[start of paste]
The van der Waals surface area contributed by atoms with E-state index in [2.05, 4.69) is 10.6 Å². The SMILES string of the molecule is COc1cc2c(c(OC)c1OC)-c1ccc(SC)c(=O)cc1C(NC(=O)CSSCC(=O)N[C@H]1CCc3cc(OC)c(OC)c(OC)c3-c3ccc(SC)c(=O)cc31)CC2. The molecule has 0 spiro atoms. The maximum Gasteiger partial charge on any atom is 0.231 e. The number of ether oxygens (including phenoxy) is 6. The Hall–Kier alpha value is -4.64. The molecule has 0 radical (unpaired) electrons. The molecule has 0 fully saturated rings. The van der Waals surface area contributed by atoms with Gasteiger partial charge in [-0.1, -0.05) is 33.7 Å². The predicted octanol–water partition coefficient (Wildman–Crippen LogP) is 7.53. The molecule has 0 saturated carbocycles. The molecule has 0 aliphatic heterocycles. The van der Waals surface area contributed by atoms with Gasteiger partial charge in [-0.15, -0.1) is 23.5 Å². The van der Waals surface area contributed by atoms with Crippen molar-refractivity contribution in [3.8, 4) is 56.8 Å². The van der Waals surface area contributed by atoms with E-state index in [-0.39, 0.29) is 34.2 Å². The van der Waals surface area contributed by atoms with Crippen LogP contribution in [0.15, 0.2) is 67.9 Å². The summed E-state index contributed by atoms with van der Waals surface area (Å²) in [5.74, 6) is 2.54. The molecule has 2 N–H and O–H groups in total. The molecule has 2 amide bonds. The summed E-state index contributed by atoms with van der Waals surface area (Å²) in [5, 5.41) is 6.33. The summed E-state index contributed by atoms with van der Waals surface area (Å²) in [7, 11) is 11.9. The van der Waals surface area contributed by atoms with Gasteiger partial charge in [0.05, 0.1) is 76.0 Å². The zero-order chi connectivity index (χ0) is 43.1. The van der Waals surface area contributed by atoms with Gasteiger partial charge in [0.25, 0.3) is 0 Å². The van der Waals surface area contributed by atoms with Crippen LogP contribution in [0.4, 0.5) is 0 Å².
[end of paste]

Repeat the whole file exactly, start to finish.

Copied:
The van der Waals surface area contributed by atoms with E-state index in [2.05, 4.69) is 10.6 Å². The SMILES string of the molecule is COc1cc2c(c(OC)c1OC)-c1ccc(SC)c(=O)cc1C(NC(=O)CSSCC(=O)N[C@H]1CCc3cc(OC)c(OC)c(OC)c3-c3ccc(SC)c(=O)cc31)CC2. The molecule has 0 spiro atoms. The maximum Gasteiger partial charge on any atom is 0.231 e. The number of ether oxygens (including phenoxy) is 6. The Hall–Kier alpha value is -4.64. The molecule has 0 radical (unpaired) electrons. The molecule has 0 fully saturated rings. The van der Waals surface area contributed by atoms with Gasteiger partial charge in [-0.1, -0.05) is 33.7 Å². The predicted octanol–water partition coefficient (Wildman–Crippen LogP) is 7.53. The molecule has 0 saturated carbocycles. The molecule has 0 aliphatic heterocycles. The van der Waals surface area contributed by atoms with Gasteiger partial charge in [-0.15, -0.1) is 23.5 Å². The van der Waals surface area contributed by atoms with Crippen molar-refractivity contribution in [3.8, 4) is 56.8 Å². The van der Waals surface area contributed by atoms with E-state index in [-0.39, 0.29) is 34.2 Å². The van der Waals surface area contributed by atoms with Crippen LogP contribution in [0.15, 0.2) is 67.9 Å². The summed E-state index contributed by atoms with van der Waals surface area (Å²) in [5.74, 6) is 2.54. The molecule has 2 N–H and O–H groups in total. The molecule has 2 amide bonds. The summed E-state index contributed by atoms with van der Waals surface area (Å²) in [5, 5.41) is 6.33. The summed E-state index contributed by atoms with van der Waals surface area (Å²) in [7, 11) is 11.9. The van der Waals surface area contributed by atoms with Gasteiger partial charge in [0.05, 0.1) is 76.0 Å². The zero-order chi connectivity index (χ0) is 43.1. The van der Waals surface area contributed by atoms with Gasteiger partial charge in [0.25, 0.3) is 0 Å². The van der Waals surface area contributed by atoms with Crippen LogP contribution in [0.4, 0.5) is 0 Å².